Exception to the Rule

Exception to the RuleSeveral years ago, I had the pleasure of meeting an accomplished former NFL player, Greg Joelson. We were attending a function that left both of us with a significant amount of time to talk—and talk we did. Greg is an extraordinary storyteller and told me about one of the most unusual paths to the NFL a young athlete could take.

I’ve thought a lot about Greg’s story over the years; I suspect it still resonates with me because it contains something I see often in my work as an educational therapist: a pervasive narrow-mindedness that fails to see and honor the outstanding abilities of young people. In many ways, Greg’s story is about a coach who put his attachment to his rules before the individual needs of a gifted young athlete—and even before the needs of his own team.

The story begins when Greg was a cheerful and popular 14-year-old excited to start ninth grade at his local public high school in Oregon. In addition to being personable and intelligent, Greg was extremely athletic. His school had a good football team, and the coach was a respected member of the community. By the end of ninth grade, Greg was bigger than his classmates and the fastest sprinter on the track team. He was looking forward to joining the football team the next year.

Greg was also passionate about working. He especially loved his job as a logger in the mountains of eastern Oregon. Every summer, he and a number of other men from his family and community would head up to the mountains to cut and haul timber. Logging in mountainous terrains is considered among the most dangerous and physically demanding jobs. Loggers must haul heavy equipment and chains up and down steep mountain slopes. They must manipulate enormous logs, some of which weigh over 25 tons. Only the fittest and bravest are cut out for this work.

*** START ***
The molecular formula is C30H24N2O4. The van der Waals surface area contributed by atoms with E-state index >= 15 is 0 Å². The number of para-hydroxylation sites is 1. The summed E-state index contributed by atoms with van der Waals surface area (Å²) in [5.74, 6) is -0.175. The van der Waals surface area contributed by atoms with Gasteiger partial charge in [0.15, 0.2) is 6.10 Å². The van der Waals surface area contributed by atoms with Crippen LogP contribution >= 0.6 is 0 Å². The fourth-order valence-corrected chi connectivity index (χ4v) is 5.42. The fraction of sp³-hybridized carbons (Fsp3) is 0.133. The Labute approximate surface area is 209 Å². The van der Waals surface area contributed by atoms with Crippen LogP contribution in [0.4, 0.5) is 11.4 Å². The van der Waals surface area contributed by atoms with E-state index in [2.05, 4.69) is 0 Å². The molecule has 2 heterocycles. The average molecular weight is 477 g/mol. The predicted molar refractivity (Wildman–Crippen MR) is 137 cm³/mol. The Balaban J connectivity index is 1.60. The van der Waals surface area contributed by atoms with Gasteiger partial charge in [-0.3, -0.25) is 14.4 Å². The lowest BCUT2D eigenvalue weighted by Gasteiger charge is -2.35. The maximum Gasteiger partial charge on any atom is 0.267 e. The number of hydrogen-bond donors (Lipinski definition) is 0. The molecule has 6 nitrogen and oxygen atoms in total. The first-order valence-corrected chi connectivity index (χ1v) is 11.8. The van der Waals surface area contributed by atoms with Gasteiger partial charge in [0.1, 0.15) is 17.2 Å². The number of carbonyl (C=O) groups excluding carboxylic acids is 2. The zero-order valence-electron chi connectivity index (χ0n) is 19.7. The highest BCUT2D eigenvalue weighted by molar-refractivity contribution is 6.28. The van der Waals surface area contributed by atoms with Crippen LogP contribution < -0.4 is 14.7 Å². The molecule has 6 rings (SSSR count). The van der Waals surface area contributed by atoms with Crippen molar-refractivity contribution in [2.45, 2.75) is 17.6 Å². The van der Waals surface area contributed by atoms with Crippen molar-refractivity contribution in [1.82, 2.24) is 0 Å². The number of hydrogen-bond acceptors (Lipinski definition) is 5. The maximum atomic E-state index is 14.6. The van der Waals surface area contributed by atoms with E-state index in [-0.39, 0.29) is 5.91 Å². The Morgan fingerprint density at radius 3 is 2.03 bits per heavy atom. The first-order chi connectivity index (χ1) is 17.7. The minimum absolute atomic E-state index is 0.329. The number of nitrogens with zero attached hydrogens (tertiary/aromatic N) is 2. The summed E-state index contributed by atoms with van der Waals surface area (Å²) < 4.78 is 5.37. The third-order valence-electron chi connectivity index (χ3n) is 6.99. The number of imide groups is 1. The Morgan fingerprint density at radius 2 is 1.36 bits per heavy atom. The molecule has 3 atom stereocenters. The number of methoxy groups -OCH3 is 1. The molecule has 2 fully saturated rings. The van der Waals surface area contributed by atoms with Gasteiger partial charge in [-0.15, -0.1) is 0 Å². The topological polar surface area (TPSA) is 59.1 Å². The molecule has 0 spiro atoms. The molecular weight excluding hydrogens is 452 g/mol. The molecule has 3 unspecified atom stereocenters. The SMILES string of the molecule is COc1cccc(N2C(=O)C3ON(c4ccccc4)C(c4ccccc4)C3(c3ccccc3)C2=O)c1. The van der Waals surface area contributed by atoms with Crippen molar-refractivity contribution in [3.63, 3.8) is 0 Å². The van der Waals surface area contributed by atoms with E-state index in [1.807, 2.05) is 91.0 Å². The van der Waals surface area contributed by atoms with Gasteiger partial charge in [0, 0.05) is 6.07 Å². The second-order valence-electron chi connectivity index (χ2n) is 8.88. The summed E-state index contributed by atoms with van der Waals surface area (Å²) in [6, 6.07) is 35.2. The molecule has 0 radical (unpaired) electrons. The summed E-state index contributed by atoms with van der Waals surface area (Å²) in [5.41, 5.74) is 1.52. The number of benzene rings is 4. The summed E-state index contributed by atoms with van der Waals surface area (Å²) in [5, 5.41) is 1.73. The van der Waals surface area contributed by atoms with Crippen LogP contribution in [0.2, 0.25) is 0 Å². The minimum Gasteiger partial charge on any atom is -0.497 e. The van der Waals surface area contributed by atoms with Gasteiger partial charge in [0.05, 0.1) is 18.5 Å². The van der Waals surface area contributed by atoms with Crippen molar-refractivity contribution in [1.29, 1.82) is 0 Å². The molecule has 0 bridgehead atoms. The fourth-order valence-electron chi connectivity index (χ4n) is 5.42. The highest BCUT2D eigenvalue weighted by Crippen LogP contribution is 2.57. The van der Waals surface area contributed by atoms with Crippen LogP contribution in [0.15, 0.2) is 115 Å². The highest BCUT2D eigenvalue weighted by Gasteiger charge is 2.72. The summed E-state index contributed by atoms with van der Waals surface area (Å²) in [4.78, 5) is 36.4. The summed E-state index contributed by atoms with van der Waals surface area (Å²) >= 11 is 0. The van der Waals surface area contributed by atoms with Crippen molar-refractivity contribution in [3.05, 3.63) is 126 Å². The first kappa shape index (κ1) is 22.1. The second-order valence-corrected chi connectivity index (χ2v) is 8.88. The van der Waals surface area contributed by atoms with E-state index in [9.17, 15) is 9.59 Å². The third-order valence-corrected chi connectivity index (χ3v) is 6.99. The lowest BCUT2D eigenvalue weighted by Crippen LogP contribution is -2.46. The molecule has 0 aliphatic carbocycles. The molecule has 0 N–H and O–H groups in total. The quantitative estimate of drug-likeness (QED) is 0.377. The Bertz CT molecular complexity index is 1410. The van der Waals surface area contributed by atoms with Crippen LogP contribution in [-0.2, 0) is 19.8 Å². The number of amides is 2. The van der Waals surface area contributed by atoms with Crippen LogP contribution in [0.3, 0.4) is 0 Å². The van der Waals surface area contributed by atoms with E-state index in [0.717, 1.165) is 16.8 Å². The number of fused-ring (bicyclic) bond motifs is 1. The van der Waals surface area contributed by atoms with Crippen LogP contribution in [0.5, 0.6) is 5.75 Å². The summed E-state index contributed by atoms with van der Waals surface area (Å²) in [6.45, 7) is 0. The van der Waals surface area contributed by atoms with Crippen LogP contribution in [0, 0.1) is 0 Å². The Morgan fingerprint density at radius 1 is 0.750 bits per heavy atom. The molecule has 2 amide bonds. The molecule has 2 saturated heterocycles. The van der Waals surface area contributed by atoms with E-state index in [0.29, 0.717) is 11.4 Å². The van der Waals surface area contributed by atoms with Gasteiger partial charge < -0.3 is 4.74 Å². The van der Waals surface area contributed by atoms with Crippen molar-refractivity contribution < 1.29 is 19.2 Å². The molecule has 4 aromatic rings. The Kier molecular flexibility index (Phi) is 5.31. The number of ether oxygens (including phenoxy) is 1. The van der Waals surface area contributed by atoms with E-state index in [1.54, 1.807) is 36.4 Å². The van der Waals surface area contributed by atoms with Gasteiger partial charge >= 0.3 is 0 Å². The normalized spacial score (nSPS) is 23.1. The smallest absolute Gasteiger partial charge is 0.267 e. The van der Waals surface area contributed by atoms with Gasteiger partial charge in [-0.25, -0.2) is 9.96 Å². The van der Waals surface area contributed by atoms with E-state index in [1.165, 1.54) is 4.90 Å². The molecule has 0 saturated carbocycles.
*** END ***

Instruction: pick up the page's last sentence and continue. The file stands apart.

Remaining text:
It would seem that the coach of a competitive high school football team would be eager to have a top athlete on his roster, especially one who loved hard work and had spent his summer logging. To play on the team, however, the coach required that all players participate in summer workouts before the school year began. Greg explained to the coach that he wanted to play for the team, but he worked as a logger during the summer and would not be able to attend the summer workouts. The coach would not budge. He said Greg could work as a logger or play football, but he could not do both. Greg thought it over. Playing football meant everything to him. But then he thought how left out he would feel as the men from his community headed to the mountains without him and how unreasonable the coach’s demands were, so Greg went to the mountains.

He worked hard all summer. His legs became even stronger as he charged up and down the steep slopes. His arms and back bulged with muscles from lifting heavy equipment and wielding huge logs. Bright and observant, Greg watched the older men, how they worked together as a team and looked out for each other in their dangerous work. He worked hard and earned the respect of the older men. He felt proud of himself, proud to be part of a team of hard-workers who did a dangerous job.

As the summer wore on, the school year approached. Greg did not want to leave the mountains, but he thought about playing football. He thought his coach might make an exception. After all, he was undoubtedly in better shape than any player on the team. His logging work had been far more demanding than the team’s summer workouts.